Prestige classes have a role to play in D&D/Pathfinder (of letting you build upon achievements to set yourself apart from those who just go single-classed), although unfortunately they haven't been kept within this role very well.

Well, if that's the case, they need to be brought by the drawing board. Sure, not every PrC would work as an archetype, but a lot would...

The problem is that the prestige aspect, as you stated, got either deluded or outright forgotten...

The prestige aspect seems hard to do in a setting neutral book. Things like Aldori Swordlord or Hellknight make sense as prestige classes, because they are built into the setting and imply membership of organizations.

It's pretty much why prestige classes have been restricted to campaign setting books of late, and not the rules line.

I wouldn't call PrCs "campaign exclusive". If lore/connections can't be established, mecanics can be worked with. A Swordlord is a swashbuckler archetype and a Hell Knight is a cavalier/paladin archetype. The Red Mantis Assassin got a "variant archetype" as the Mantis Zealot archetype for warpriests.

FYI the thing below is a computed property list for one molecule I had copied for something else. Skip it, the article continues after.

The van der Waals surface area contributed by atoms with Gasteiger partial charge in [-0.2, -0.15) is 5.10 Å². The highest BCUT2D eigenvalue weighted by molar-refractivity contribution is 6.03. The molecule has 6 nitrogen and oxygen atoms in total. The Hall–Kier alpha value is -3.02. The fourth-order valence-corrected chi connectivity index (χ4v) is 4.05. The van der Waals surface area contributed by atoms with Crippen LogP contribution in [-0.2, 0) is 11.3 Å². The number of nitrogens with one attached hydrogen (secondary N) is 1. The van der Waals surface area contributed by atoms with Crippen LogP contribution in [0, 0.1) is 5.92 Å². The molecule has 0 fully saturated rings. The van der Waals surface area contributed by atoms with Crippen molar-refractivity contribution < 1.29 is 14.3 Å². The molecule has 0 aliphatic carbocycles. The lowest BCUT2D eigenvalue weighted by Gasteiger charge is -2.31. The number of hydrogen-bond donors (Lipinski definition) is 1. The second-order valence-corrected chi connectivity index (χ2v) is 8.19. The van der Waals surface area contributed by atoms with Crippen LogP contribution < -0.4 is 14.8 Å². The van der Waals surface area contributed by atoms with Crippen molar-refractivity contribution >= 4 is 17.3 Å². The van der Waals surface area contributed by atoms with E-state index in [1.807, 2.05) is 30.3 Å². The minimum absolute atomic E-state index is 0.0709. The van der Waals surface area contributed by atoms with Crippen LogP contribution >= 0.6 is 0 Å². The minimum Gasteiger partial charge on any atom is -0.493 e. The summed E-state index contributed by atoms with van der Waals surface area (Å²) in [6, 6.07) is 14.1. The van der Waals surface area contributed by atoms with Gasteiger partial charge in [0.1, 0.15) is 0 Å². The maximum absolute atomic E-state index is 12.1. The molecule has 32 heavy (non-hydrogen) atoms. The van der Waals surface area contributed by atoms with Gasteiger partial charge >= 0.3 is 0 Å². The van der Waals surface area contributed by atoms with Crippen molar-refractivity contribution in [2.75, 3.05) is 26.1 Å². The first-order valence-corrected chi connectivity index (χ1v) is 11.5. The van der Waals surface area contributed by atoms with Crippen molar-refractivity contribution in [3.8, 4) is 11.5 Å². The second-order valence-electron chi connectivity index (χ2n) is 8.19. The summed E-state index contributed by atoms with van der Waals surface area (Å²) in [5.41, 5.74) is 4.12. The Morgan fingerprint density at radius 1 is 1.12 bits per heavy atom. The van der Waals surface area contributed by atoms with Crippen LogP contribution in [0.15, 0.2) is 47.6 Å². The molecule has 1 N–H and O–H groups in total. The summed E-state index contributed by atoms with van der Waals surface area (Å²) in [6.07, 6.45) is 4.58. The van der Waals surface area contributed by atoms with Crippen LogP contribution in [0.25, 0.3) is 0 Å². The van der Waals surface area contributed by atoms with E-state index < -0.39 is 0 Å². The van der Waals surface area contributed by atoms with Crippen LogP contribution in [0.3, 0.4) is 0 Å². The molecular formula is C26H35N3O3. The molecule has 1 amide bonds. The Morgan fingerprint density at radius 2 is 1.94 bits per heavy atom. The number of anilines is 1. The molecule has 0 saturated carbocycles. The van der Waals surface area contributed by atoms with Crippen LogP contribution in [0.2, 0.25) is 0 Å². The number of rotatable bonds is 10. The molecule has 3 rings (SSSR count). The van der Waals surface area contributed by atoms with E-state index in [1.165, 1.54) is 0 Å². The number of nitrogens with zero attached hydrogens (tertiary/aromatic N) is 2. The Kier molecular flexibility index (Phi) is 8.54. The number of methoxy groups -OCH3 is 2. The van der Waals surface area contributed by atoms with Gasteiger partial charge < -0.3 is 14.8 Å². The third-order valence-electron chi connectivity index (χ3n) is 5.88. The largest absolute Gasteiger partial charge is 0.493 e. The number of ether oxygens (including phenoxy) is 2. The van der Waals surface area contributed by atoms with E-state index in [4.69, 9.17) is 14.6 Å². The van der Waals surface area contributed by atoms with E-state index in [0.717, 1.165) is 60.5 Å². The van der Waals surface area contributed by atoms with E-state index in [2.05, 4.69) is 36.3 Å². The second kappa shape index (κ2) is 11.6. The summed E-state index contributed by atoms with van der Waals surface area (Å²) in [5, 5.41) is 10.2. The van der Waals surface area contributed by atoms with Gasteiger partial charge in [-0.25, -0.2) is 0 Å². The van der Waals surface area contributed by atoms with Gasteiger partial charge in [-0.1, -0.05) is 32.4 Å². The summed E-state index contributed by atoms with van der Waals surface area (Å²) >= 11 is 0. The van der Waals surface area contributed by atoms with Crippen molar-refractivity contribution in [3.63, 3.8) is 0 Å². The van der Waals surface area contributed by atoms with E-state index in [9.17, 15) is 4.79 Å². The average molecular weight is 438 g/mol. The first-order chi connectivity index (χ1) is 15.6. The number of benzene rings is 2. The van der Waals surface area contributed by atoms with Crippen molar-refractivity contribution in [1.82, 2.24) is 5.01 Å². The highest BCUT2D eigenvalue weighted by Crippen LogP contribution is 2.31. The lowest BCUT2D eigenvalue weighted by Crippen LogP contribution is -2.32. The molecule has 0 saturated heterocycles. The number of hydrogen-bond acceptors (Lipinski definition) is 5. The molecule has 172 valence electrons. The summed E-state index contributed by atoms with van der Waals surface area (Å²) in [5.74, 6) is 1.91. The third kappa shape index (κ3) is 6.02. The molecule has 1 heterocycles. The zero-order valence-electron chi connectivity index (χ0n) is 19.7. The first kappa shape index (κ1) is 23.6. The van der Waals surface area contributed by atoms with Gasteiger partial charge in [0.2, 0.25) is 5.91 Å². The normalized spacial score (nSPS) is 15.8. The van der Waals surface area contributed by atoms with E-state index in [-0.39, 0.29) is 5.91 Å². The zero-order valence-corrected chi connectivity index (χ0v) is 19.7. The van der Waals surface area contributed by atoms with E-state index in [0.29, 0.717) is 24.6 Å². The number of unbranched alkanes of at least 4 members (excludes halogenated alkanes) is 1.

I do get your point though. However, in this case, prestige classes should be reserved for organizations only, which in this case, many PrCs should be turned into archetypes due to the lack of connections. Technically, if the PrC doesn't have a requirement related to being part of the organization, then it should be worked into an archetype.

RPG Superstar Season 9 Top 4, RPG Superstar 2015 Top 32

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JiCi wrote:
MMCJawa wrote:
JiCi wrote:
UnArcaneElection wrote:
Prestige classes have a role to play in D&D/Pathfinder (of letting you build upon achievements to set yourself apart from those who just go single-classed), although unfortunately they haven't been kept within this role very well.

Well, if that's the case, they need to be brought by the drawing board. Sure, not every PrC would work as an archetype, but a lot would...

The problem is that the prestige aspect, as you stated, got either deluded or outright forgotten...

The prestige aspect seems hard to do in a setting neutral book. Things like Aldori Swordlord or Hellknight make sense as prestige classes, because they are built into the setting and imply membership of organizations.